Tuesday, December 21, 2010

Linux Gamers will Buy

"There is no money in making games of Linux"

They said.

"There is only a negligible market share for Linux"

They said.

"They" were wrong. Twice in fact they have been wrong. The folks who seven months ago brought us the first Humble Bundle have, just in time for the holiday, season brought us yet another chance to donate to some good causes and get some quality video games at the same time. For the next three days you can donate any amount you wish and receive each of the following DRM free, cross platform games:
  • Braid
  • Cortex Command
  • Machinarium
  • Osmos
  • Revenge of the Titans
The cost of buying each of these games separately would be around 85$.

What does all of this have to do with Linux Gamers being willing to purchase their video games? Well, lets look at the statistics this time around for who is donating what to the Humble Bundle:

Once again users donating for the Linux platform have surpassed both Windows and OSX users for the average donation amount. In addition to that, our "negligible" market share has made up nearly 25% of the total donations. To all my fellow Linux gamers out there - please help us continue proving all of "them" wrong. If you haven't already made a donation for the second Humble Bundle I encourage you to go do so now! Even the small sum of 15$ is enough to continue to raise the Linux average donation amount - an amount that is more than fair for these great games!

~Jeff Hoogland


  1. I've already bought it, along with the first Humble Bundle when it came out a while ago.
    Great games, great indie game companies.
    Merry Christmas from a gnu/linux user.

  2. "They" were* wrong.

  3. Thank you captain grammar - I always slip that one up :)

  4. hmm if total payment by platform is ~2x bigger on linux, than on windows, this means that "total users by platform" graph would have ~2x smaller linux share.

    that's still way better than linux desktop share estimations.

  5. erm, i meant that linux users paid ~2x more, individually.

  6. total misrepresentation of stats. Windows gamers haves thousands of (better) titles to choose from.

  7. >total misrepresentation of stats.
    >Windows gamers haves thousands of
    >(better) titles to choose from.
    Which means, for game-developers, Linux seems like quite a nice target. Much easier competition and pay-willing userbase.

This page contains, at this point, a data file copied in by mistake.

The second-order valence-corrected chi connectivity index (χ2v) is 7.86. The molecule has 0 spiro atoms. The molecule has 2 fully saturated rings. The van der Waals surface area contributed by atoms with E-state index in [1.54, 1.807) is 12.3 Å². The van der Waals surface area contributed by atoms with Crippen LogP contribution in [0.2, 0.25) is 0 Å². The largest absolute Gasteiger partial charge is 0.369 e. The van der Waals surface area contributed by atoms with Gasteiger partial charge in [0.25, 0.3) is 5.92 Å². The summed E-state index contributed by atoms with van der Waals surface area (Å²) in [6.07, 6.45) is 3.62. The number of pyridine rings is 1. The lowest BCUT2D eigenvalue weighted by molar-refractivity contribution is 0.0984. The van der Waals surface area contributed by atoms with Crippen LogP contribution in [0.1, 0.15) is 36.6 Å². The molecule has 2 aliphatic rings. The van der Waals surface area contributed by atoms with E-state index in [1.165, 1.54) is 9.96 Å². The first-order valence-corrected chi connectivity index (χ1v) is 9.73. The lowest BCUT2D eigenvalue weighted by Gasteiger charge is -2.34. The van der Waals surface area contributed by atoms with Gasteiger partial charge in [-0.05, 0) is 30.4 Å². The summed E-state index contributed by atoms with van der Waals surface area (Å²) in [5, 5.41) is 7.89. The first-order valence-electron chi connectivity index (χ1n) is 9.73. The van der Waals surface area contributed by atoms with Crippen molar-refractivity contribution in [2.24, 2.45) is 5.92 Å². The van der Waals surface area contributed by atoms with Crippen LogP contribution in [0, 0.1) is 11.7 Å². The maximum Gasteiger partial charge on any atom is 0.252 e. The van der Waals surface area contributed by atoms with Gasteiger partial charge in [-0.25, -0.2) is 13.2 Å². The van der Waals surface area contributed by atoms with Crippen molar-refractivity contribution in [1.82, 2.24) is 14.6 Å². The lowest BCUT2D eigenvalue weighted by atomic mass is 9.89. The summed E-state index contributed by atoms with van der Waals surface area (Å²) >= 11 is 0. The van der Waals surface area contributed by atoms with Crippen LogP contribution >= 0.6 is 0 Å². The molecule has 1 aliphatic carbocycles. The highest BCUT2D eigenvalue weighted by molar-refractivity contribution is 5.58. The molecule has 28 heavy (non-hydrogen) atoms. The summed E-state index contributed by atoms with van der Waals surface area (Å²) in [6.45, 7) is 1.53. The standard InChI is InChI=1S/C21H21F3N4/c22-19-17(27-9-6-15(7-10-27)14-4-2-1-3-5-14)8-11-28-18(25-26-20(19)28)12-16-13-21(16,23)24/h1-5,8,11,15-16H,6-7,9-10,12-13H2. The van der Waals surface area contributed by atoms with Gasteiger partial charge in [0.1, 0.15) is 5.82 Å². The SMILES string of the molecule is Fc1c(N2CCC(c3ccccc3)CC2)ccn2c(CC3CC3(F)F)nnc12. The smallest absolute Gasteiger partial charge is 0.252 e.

8. total misrepresentation of stats. Windows gamers haves thousands of (better) titles to choose from.

    I shouldn't feed the Windows gaming troll, but... The stats aren't about the amount of available titles at all. The beauty of these figures lie in the fact that they are based on a set selection of 5 games on all three major platforms.

    Since the games selection itself is uniform, the (voluntary) donations are quite telling. It is interesting to see that there is a market for Linux and OS X games and that people using a non-windows OS are willing to spend more on gaming.

    If Windows game developers would pool resources to come up with a cross-platform framework akin to DirectX, they could expand their market and make a nice sum of extra money. Then again, that asumes that game developers can see past the "Windows is 98% of the market" dogma and it would rob gamers of their (feeble) justification for using Windows.

  9. Worth noting, they just added on humblebundle.com that anyone who paid more than $7 for bundle 2 can also have all the titles from Bundle 1.

  10. I have moved on and now game on the PS3.

    I remember playing Doom under linux and it was a great experience. Too bad more games weren't available for linux. At least I have my playstation for Battlefield 2

  11. "total misrepresentation of stats. Windows gamers haves thousands of (better) titles to choose from."

    Indie games offer different ideas of gaming. Hence the quality "better" might be justified, only if you're talking about a game of your liking which isn't available for Linux. Personally I'm not a gamer, in the sense I'll spend several hours a week or day gaming, resulting in Indie games being much more interesting. The big industry of computer games seems more keen to spend money on variations of the same proven concept, a concept I don't find particularly interesting. Some like it, maybe most, but that doesn't mean there's a rule meaning that Linux users only pay for these games because they have no other choice.

    I'm more inclined to think there are niches of computer games with a potential to grow. Why Linux users are more interested in these Indie games doesn't matter, a market is still a market. It would be stupid to not recognise the opportunity.

  12. >It is interesting to see that there is a market
    >for Linux and OS X games and that people using a
    >non-windows OS are willing to spend more on gaming.

    Without wishing to undermine the argument of the article, surely it is more likely that Linux users are better disposed, both philosophically and financially, to pay for the Humble Bundle games, since they are not paying for OS licenses, antivirus etc. The Windows users are almost certainly spending more on gaming, but elsewhere.